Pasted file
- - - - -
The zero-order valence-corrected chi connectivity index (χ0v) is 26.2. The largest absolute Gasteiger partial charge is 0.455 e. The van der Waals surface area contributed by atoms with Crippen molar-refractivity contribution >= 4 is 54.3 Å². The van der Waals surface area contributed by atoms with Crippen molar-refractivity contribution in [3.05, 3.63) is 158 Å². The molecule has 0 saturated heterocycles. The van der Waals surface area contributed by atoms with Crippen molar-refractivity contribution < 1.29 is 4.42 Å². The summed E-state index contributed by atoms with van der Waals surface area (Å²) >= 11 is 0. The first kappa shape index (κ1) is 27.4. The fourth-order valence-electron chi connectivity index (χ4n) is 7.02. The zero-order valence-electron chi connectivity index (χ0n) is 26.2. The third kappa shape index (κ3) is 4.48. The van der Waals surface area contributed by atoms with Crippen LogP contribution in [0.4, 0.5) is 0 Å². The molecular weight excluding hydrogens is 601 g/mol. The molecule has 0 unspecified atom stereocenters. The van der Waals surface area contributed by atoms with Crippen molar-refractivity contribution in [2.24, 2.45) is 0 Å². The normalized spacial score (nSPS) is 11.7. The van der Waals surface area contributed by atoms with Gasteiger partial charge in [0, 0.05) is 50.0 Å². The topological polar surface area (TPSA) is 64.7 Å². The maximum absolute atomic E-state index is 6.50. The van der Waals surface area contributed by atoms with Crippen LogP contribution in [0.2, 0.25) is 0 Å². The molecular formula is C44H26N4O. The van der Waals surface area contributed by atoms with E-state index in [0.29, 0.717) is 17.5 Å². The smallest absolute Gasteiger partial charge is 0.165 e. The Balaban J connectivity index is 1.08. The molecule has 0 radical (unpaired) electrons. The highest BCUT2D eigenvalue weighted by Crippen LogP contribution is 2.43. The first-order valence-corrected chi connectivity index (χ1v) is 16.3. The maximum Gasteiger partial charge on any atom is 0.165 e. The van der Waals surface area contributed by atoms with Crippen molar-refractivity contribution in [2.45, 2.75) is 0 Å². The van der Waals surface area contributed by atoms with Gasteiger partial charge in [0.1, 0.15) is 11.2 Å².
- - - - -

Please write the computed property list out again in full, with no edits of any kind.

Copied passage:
The zero-order valence-corrected chi connectivity index (χ0v) is 26.2. The largest absolute Gasteiger partial charge is 0.455 e. The van der Waals surface area contributed by atoms with Crippen molar-refractivity contribution >= 4 is 54.3 Å². The van der Waals surface area contributed by atoms with Crippen molar-refractivity contribution in [3.05, 3.63) is 158 Å². The molecule has 0 saturated heterocycles. The van der Waals surface area contributed by atoms with Crippen molar-refractivity contribution < 1.29 is 4.42 Å². The summed E-state index contributed by atoms with van der Waals surface area (Å²) >= 11 is 0. The first kappa shape index (κ1) is 27.4. The fourth-order valence-electron chi connectivity index (χ4n) is 7.02. The zero-order valence-electron chi connectivity index (χ0n) is 26.2. The third kappa shape index (κ3) is 4.48. The van der Waals surface area contributed by atoms with Crippen LogP contribution in [0.4, 0.5) is 0 Å². The molecular weight excluding hydrogens is 601 g/mol. The molecule has 0 unspecified atom stereocenters. The van der Waals surface area contributed by atoms with Crippen molar-refractivity contribution in [2.24, 2.45) is 0 Å². The normalized spacial score (nSPS) is 11.7. The van der Waals surface area contributed by atoms with Gasteiger partial charge in [0, 0.05) is 50.0 Å². The topological polar surface area (TPSA) is 64.7 Å². The maximum absolute atomic E-state index is 6.50. The van der Waals surface area contributed by atoms with Crippen LogP contribution in [0.2, 0.25) is 0 Å². The molecular formula is C44H26N4O. The van der Waals surface area contributed by atoms with E-state index in [0.29, 0.717) is 17.5 Å². The smallest absolute Gasteiger partial charge is 0.165 e. The Balaban J connectivity index is 1.08. The molecule has 0 radical (unpaired) electrons. The highest BCUT2D eigenvalue weighted by Crippen LogP contribution is 2.43. The first-order valence-corrected chi connectivity index (χ1v) is 16.3. The maximum Gasteiger partial charge on any atom is 0.165 e. The van der Waals surface area contributed by atoms with Crippen molar-refractivity contribution in [2.45, 2.75) is 0 Å². The van der Waals surface area contributed by atoms with Gasteiger partial charge in [0.1, 0.15) is 11.2 Å².